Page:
.......Hecuba, meanwhile, bewails the loss of
her husband, several of her children, and her proud
city. Now she is to become Greek property, a slave. The
other Trojan women—mostly young wives who lost their
husbands—will share the same fate. Helen was the cause
of all the Trojan woes, she says. When she came to Troy,
she brought ruin with her.
.......Several Trojan women ask Hecuba
whether the Greeks really plan to keep the women as
slaves. The old woman assumes so. Other Trojan women
approach and ask to what far lands they are going.
Hecuba tells them the time nears when they will know.
Hecuba then says,.“Ah me! ah me! Whose slave shall I
become in my old age? in what far clime? a poor old
drone, the wretched copy of a corpse, set to keep the
gate or tend their children, I who once held royal rank
.......A Greek named Talthybius enters with
information about their destinations. When Hecuba asks
him about her daughter Cassandra, Talthybius says King
Agamemnon himself has selected her. Hecuba notes that
Cassandra is a virgin dedicated to serving as priestess
of Apollo. But Talthybius tells Hecuba that Agamemnon
has fallen in love with her. That he singled her out for
himself is a high honor, he says. Hecuba then inquires
about the fate of her daughter Polyxena and Hector's
wife, Andromache. Talthybius says Polyxena is to
minister at the tomb of Achilles; Andromache is to be
given to the son of Achilles. Hecuba herself is to serve
Odysseus, the king of Ithaca, Greece. The old woman then
laments her fate—“to be a slave to a treacherous foe I
hate, a monster of lawlessness.”
.......The traumatized Cassandra comes forth
bearing torches. She says their flames honor Hymen, the
god of marriage, and celebrate her forthcoming marriage
to Agamemnon. Hecuba tries to calm her, telling her that
her experiences have affected her state of mind. But
Cassandra says her mother should rejoice in her match
with Agamemnon, for it will give her an opportunity “to
slay him and lay waste his home to avenge my father's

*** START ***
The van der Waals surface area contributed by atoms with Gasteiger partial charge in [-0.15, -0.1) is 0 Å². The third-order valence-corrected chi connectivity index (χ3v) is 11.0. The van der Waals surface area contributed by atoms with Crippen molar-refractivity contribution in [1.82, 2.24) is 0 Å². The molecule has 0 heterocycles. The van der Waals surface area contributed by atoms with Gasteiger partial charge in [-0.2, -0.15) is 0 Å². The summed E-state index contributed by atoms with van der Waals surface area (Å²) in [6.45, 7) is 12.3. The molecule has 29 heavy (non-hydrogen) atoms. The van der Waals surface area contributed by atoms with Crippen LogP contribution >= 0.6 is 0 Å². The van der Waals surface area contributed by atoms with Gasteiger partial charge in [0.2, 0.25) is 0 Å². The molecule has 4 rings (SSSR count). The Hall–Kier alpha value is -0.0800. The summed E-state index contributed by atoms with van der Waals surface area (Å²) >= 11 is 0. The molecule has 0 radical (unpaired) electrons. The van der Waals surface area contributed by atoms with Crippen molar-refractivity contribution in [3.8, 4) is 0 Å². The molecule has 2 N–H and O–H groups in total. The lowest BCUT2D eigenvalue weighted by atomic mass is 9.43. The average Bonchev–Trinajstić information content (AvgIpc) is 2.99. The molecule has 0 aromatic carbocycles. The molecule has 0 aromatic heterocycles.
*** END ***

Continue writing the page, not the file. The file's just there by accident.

and my bretheren's death.”
.......Talthybius takes her words as those of
a madwoman, then tells her to go with him to give
herself up to Agamemnon. He also tells Hecuba to
accompany them so that she may await Odysseus. Cassandra
then foretells the perils that await Odysseus on his
long journey home—his encounter with the Cyclops and
Circe the sorceress, his shipwreck, the loss of all his
men, the trouble that awaits him at home alone.
(Odysseus's voyage home is the subject of Homer's Odyssey.
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the study guide for this work.)
.......After Cassandra leaves with
Talthybius, Hecuba laments her lot as a slave. Once she
was the queen of Troy; now she will do household chores,
such as baking bread, while wearing ragged clothing. The
other women call Hecuba's attention to the approach of
Hector's widow, Andromache, who is holding her son,
Astyanax. They are on a chariot that will carry them to
her new master.
.......“Our day is past,” Andromache tells
.......Hecuba says, “Joy is fled, and Troy
.......To add to Hecuba's miseries,
Andromache reports that the queen's daughter Polyxena is
dead. Andromache also says that Polyxena's death was “a
happier fate than this my life.” But Hecuba says death
is the end of everything, but life keeps hope alive.
Andromache replies that she has no hope. The other
Trojan women say they, too, are in despair. Hecuba urges
Andromache to make the best of her situation, especially
for the sake of her son. If she bears other children in
her captivity, they can help Astyanax rebuild a new
.......Talthybius returns and, with sadness
in his voice, informs Andromache that the Greek
victors—on the advice of Odysseus—plan to kill Astyanax.
As the son of the brave Hector, Astyanax represents a
future threat to the Greeks. He is to be cast down from
the walls of Troy. The news breaks Andromache's heart.
She says to Astyanax:
"Oh to clasp thy tender limbs, a mother's fondest joy!
Oh to breathe thy fragrant breath! In vain it seems
these breasts did suckle thee, wrapped in thy
swaddling-clothes; all for naught I used to toil and
wore myself away!"
.......Andromache and Talthybius leave with
the boy, who is to be taken to the battlements to meet
his fate. Hecuba beats her breast in lamentation.
.......Menelaus enters, saying he plans to
take back Helen, the wife that Paris stole from him. But
he says he now regards her as just another captive
Trojan woman. He says she will accompany him back to
Greece. There, he will kill her before his countrymen
who lost sons or husbands in the Trojan War. He orders
his men to drag her from his tent by her hair. Hecuba
commends him for vowing to kill Helen, the cause of all
the Trojan woes. But she warns him to be wary of her